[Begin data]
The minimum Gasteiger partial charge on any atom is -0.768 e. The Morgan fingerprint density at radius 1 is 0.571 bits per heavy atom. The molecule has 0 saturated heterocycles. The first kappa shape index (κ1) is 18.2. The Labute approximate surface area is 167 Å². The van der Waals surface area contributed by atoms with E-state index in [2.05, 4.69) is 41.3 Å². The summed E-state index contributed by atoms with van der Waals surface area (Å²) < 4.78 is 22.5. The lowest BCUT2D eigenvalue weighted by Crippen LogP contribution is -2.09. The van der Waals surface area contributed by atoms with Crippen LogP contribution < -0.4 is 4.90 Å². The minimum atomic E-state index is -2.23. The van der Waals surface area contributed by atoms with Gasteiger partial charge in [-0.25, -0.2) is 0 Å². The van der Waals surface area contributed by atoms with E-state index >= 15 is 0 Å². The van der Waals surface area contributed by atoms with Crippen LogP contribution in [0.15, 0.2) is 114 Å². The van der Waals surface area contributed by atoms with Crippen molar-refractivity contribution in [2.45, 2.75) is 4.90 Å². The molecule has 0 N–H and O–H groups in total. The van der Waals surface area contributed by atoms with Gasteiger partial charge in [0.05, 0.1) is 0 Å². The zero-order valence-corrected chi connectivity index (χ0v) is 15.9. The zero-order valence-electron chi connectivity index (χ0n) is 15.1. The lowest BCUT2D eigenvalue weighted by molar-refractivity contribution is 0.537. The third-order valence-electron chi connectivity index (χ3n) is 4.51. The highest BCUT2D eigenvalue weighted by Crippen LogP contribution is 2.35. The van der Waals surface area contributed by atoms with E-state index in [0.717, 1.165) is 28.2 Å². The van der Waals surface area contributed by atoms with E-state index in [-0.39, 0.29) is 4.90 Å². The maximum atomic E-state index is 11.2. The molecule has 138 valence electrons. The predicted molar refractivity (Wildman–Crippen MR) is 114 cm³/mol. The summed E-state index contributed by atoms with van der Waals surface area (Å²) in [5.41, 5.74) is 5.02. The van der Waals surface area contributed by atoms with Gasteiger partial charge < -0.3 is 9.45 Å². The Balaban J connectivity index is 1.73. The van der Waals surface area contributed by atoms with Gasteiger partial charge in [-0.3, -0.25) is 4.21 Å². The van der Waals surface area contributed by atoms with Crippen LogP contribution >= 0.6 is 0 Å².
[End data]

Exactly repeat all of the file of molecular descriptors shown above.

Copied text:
The minimum Gasteiger partial charge on any atom is -0.768 e. The Morgan fingerprint density at radius 1 is 0.571 bits per heavy atom. The molecule has 0 saturated heterocycles. The first kappa shape index (κ1) is 18.2. The Labute approximate surface area is 167 Å². The van der Waals surface area contributed by atoms with E-state index in [2.05, 4.69) is 41.3 Å². The summed E-state index contributed by atoms with van der Waals surface area (Å²) < 4.78 is 22.5. The lowest BCUT2D eigenvalue weighted by Crippen LogP contribution is -2.09. The van der Waals surface area contributed by atoms with Crippen LogP contribution < -0.4 is 4.90 Å². The minimum atomic E-state index is -2.23. The van der Waals surface area contributed by atoms with Gasteiger partial charge in [-0.25, -0.2) is 0 Å². The van der Waals surface area contributed by atoms with E-state index >= 15 is 0 Å². The van der Waals surface area contributed by atoms with Crippen LogP contribution in [0.15, 0.2) is 114 Å². The van der Waals surface area contributed by atoms with Crippen molar-refractivity contribution in [2.45, 2.75) is 4.90 Å². The molecule has 0 N–H and O–H groups in total. The van der Waals surface area contributed by atoms with Gasteiger partial charge in [0.05, 0.1) is 0 Å². The zero-order valence-corrected chi connectivity index (χ0v) is 15.9. The zero-order valence-electron chi connectivity index (χ0n) is 15.1. The lowest BCUT2D eigenvalue weighted by molar-refractivity contribution is 0.537. The third-order valence-electron chi connectivity index (χ3n) is 4.51. The highest BCUT2D eigenvalue weighted by Crippen LogP contribution is 2.35. The van der Waals surface area contributed by atoms with E-state index in [0.717, 1.165) is 28.2 Å². The van der Waals surface area contributed by atoms with E-state index in [-0.39, 0.29) is 4.90 Å². The maximum atomic E-state index is 11.2. The molecule has 138 valence electrons. The predicted molar refractivity (Wildman–Crippen MR) is 114 cm³/mol. The summed E-state index contributed by atoms with van der Waals surface area (Å²) in [5.41, 5.74) is 5.02. The van der Waals surface area contributed by atoms with Gasteiger partial charge < -0.3 is 9.45 Å². The Balaban J connectivity index is 1.73. The van der Waals surface area contributed by atoms with Gasteiger partial charge in [-0.3, -0.25) is 4.21 Å². The van der Waals surface area contributed by atoms with Crippen LogP contribution >= 0.6 is 0 Å².